Monday, December 25, 2006

fools, embiciles, and bloggers

If you enjoy reading blogs - and especially, if you're a blogger yourself - you should read this article by Joseph Rago of the venerable Wall Street Journal.

An excerpt:
The blogs are not as significant as their self-endeared curators would like to think. Journalism requires journalists, who are at least fitfully confronting the digital age. The bloggers, for their part, produce minimal reportage. Instead, they ride along with the MSM like remora fish on the bellies of sharks, picking at the scraps.

More success is met in purveying opinion and comment. Some critics reproach the blogs for the coarsening and increasing volatility of political life. Blogs, they say, tend to disinhibit. Maybe so. But politics weren't much rarefied when Andrew Jackson was president, either. The larger problem with blogs, it seems to me, is quality. Most of them are pretty awful. Many, even some with large followings, are downright appalling.

Every conceivable belief is on the scene, but the collective prose, by and large, is homogeneous: A tone of careless informality prevails; posts oscillate between the uselessly brief and the uselessly logorrheic; complexity and complication are eschewed; the humor is cringe-making, with irony present only in its conspicuous absence; arguments are solipsistic; writers traffic more in pronouncement than persuasion . .
Ouch! Stings, doesn't it?

Mr. Rago is right, of course, about the size of the blogosphere and the propensity for pontification. There are so many blogs out there, and the quality can be severely lacking. A blog may be a Mortal Human in the TTLB Ecosystem, but that doesn't mean it's worthy of your time. Technorati may show a blog having hundreds of links, but that doesn't many every single linker visits that blog routinely. I don't give equal attention to every blog on my blogroll; there are some I visit more frequently than others.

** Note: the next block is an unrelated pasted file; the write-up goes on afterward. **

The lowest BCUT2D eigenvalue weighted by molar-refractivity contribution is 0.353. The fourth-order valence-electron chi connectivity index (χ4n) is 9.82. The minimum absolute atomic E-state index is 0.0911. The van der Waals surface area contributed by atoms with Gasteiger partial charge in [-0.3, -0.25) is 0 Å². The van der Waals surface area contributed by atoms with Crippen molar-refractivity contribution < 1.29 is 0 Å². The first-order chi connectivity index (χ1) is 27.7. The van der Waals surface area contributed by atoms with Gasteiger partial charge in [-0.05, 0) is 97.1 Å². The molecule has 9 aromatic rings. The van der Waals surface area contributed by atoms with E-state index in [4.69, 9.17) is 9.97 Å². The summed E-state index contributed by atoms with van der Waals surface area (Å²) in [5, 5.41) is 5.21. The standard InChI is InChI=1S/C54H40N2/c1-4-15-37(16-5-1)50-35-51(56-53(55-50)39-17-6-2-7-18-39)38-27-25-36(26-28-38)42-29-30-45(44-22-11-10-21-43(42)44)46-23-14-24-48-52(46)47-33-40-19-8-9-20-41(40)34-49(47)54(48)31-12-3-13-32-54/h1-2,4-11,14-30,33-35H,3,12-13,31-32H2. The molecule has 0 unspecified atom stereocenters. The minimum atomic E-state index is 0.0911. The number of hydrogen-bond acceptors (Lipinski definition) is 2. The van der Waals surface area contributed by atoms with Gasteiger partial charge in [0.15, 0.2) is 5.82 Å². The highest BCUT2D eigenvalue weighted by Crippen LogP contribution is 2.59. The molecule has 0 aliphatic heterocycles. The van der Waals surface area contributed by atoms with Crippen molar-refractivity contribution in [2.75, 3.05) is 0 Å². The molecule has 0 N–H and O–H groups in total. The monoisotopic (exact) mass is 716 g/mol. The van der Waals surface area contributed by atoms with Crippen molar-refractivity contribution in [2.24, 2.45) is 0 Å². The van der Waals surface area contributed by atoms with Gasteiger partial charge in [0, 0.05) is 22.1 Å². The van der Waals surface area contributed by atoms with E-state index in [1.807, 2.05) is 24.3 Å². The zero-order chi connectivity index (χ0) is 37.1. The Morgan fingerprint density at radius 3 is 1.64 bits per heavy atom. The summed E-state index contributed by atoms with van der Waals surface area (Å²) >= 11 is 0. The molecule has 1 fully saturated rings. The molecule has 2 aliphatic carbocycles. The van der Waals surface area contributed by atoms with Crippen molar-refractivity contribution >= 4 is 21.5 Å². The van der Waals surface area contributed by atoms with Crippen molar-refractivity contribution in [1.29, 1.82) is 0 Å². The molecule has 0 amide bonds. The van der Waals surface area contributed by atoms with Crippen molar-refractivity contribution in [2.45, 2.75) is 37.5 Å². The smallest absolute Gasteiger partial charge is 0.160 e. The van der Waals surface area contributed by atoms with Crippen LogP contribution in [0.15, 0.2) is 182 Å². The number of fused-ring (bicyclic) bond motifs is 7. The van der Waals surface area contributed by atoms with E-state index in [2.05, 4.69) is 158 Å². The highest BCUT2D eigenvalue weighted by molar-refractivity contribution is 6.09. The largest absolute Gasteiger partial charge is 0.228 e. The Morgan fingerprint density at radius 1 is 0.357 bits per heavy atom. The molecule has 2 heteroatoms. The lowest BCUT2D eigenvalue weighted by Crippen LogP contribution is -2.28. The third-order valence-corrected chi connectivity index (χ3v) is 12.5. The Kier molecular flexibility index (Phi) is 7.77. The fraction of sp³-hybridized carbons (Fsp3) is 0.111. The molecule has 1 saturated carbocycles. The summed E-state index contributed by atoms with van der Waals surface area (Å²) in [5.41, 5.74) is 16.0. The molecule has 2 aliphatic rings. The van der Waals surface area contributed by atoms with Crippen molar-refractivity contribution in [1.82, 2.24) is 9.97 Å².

Why is this? Because, looking at blogs and deciding what to link to is entirely subjective. At the risk of sounding like a certain issue of Time, you have the power to choose what too read and what to look at. I realize that what I'm typing is nothing original or extraordinary, but it is quite accurate.

I do believe Mr. Rago is being overly cynical, however. Blogging - much like art- is subjective. People blog for a variety of reasons, whether it be a foodie sharing the menu from her most recent party or a politico listing all the reasons why his party is the best and your party has nothing but decadent and corrupt leaders. The artist uses some form of media - whether it be sculpture, music, or some other form - as a means of expression. I blog as a way to put concrete words to fluid thoughts, to keep in touch with family and friends, and to share my faith. If you blog, you have your own reasons for posting what you do.

UPDATE: Hugh Hewitt conducted an interview with Rago (who's only 23!), and he was able to hold his own.

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